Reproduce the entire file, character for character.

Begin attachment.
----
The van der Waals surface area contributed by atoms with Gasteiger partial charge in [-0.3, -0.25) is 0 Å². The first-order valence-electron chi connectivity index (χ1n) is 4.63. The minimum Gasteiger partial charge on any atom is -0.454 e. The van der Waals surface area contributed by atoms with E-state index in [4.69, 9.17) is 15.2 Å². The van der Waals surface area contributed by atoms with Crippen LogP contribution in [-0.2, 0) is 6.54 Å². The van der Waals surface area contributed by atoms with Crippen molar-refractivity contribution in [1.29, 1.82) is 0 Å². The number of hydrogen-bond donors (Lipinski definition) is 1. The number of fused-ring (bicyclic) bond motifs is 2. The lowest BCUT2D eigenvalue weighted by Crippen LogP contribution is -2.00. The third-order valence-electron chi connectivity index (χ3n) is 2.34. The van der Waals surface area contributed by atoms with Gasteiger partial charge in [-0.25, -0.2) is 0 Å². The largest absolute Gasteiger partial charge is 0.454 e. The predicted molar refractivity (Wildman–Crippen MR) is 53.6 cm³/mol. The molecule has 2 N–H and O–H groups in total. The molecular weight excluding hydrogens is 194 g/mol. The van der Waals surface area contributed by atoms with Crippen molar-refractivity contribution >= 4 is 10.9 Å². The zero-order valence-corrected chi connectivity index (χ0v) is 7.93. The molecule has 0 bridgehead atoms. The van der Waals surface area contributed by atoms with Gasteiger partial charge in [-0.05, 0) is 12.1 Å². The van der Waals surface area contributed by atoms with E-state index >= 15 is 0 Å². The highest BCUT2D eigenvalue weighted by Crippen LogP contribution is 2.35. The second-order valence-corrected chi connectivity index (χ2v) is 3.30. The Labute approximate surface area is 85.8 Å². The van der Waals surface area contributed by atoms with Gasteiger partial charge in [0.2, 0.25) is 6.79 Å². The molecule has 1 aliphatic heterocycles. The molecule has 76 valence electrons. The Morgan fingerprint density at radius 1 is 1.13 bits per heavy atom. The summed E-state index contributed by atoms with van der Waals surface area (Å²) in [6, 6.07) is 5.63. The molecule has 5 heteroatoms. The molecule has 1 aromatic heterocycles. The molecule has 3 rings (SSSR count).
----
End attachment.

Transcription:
The van der Waals surface area contributed by atoms with Gasteiger partial charge in [-0.3, -0.25) is 0 Å². The first-order valence-electron chi connectivity index (χ1n) is 4.63. The minimum Gasteiger partial charge on any atom is -0.454 e. The van der Waals surface area contributed by atoms with E-state index in [4.69, 9.17) is 15.2 Å². The van der Waals surface area contributed by atoms with Crippen LogP contribution in [-0.2, 0) is 6.54 Å². The van der Waals surface area contributed by atoms with Crippen molar-refractivity contribution in [1.29, 1.82) is 0 Å². The number of hydrogen-bond donors (Lipinski definition) is 1. The number of fused-ring (bicyclic) bond motifs is 2. The lowest BCUT2D eigenvalue weighted by Crippen LogP contribution is -2.00. The third-order valence-electron chi connectivity index (χ3n) is 2.34. The van der Waals surface area contributed by atoms with Gasteiger partial charge in [-0.25, -0.2) is 0 Å². The largest absolute Gasteiger partial charge is 0.454 e. The predicted molar refractivity (Wildman–Crippen MR) is 53.6 cm³/mol. The molecule has 2 N–H and O–H groups in total. The molecular weight excluding hydrogens is 194 g/mol. The van der Waals surface area contributed by atoms with Crippen molar-refractivity contribution >= 4 is 10.9 Å². The zero-order valence-corrected chi connectivity index (χ0v) is 7.93. The molecule has 0 bridgehead atoms. The van der Waals surface area contributed by atoms with Gasteiger partial charge in [-0.05, 0) is 12.1 Å². The van der Waals surface area contributed by atoms with E-state index >= 15 is 0 Å². The highest BCUT2D eigenvalue weighted by Crippen LogP contribution is 2.35. The second-order valence-corrected chi connectivity index (χ2v) is 3.30. The Labute approximate surface area is 85.8 Å². The van der Waals surface area contributed by atoms with Gasteiger partial charge in [0.2, 0.25) is 6.79 Å². The molecule has 1 aliphatic heterocycles. The molecule has 76 valence electrons. The Morgan fingerprint density at radius 1 is 1.13 bits per heavy atom. The summed E-state index contributed by atoms with van der Waals surface area (Å²) in [6, 6.07) is 5.63. The molecule has 5 heteroatoms. The molecule has 1 aromatic heterocycles. The molecule has 3 rings (SSSR count).